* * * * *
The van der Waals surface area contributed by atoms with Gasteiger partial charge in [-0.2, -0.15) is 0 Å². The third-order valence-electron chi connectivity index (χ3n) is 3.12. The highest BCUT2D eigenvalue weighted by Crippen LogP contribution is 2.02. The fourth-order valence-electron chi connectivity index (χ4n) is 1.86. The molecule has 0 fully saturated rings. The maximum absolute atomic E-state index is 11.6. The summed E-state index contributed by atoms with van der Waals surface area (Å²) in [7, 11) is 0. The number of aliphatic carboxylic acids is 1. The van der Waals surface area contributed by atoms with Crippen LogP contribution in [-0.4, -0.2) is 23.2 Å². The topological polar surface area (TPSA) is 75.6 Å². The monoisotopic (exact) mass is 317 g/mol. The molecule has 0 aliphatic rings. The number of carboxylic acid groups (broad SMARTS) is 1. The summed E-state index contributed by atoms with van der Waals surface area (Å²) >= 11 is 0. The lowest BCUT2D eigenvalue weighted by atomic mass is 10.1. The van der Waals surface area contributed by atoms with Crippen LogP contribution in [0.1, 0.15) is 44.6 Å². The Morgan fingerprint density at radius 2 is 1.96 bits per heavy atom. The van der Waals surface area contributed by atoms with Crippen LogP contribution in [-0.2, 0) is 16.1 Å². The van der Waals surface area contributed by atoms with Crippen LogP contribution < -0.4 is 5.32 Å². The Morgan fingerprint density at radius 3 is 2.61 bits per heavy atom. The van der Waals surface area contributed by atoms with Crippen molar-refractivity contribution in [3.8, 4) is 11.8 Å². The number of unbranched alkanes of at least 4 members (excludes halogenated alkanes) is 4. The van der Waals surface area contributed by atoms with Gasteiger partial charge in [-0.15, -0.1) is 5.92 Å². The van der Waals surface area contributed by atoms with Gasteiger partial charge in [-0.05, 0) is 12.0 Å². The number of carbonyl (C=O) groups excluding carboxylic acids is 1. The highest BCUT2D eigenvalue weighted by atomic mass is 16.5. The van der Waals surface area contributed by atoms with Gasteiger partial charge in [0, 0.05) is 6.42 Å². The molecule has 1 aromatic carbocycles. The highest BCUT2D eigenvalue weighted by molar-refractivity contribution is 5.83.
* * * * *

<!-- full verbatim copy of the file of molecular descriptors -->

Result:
The van der Waals surface area contributed by atoms with Gasteiger partial charge in [-0.2, -0.15) is 0 Å². The third-order valence-electron chi connectivity index (χ3n) is 3.12. The highest BCUT2D eigenvalue weighted by Crippen LogP contribution is 2.02. The fourth-order valence-electron chi connectivity index (χ4n) is 1.86. The molecule has 0 fully saturated rings. The maximum absolute atomic E-state index is 11.6. The summed E-state index contributed by atoms with van der Waals surface area (Å²) in [7, 11) is 0. The number of aliphatic carboxylic acids is 1. The van der Waals surface area contributed by atoms with Crippen LogP contribution in [-0.4, -0.2) is 23.2 Å². The topological polar surface area (TPSA) is 75.6 Å². The monoisotopic (exact) mass is 317 g/mol. The molecule has 0 aliphatic rings. The number of carboxylic acid groups (broad SMARTS) is 1. The summed E-state index contributed by atoms with van der Waals surface area (Å²) >= 11 is 0. The lowest BCUT2D eigenvalue weighted by atomic mass is 10.1. The van der Waals surface area contributed by atoms with Crippen LogP contribution in [0.1, 0.15) is 44.6 Å². The Morgan fingerprint density at radius 2 is 1.96 bits per heavy atom. The van der Waals surface area contributed by atoms with Crippen LogP contribution in [-0.2, 0) is 16.1 Å². The van der Waals surface area contributed by atoms with Crippen LogP contribution < -0.4 is 5.32 Å². The Morgan fingerprint density at radius 3 is 2.61 bits per heavy atom. The van der Waals surface area contributed by atoms with Crippen molar-refractivity contribution in [3.8, 4) is 11.8 Å². The number of unbranched alkanes of at least 4 members (excludes halogenated alkanes) is 4. The van der Waals surface area contributed by atoms with Gasteiger partial charge in [-0.15, -0.1) is 5.92 Å². The van der Waals surface area contributed by atoms with Gasteiger partial charge in [-0.05, 0) is 12.0 Å². The number of carbonyl (C=O) groups excluding carboxylic acids is 1. The highest BCUT2D eigenvalue weighted by atomic mass is 16.5. The van der Waals surface area contributed by atoms with Gasteiger partial charge in [0, 0.05) is 6.42 Å². The molecule has 1 aromatic carbocycles. The highest BCUT2D eigenvalue weighted by molar-refractivity contribution is 5.83.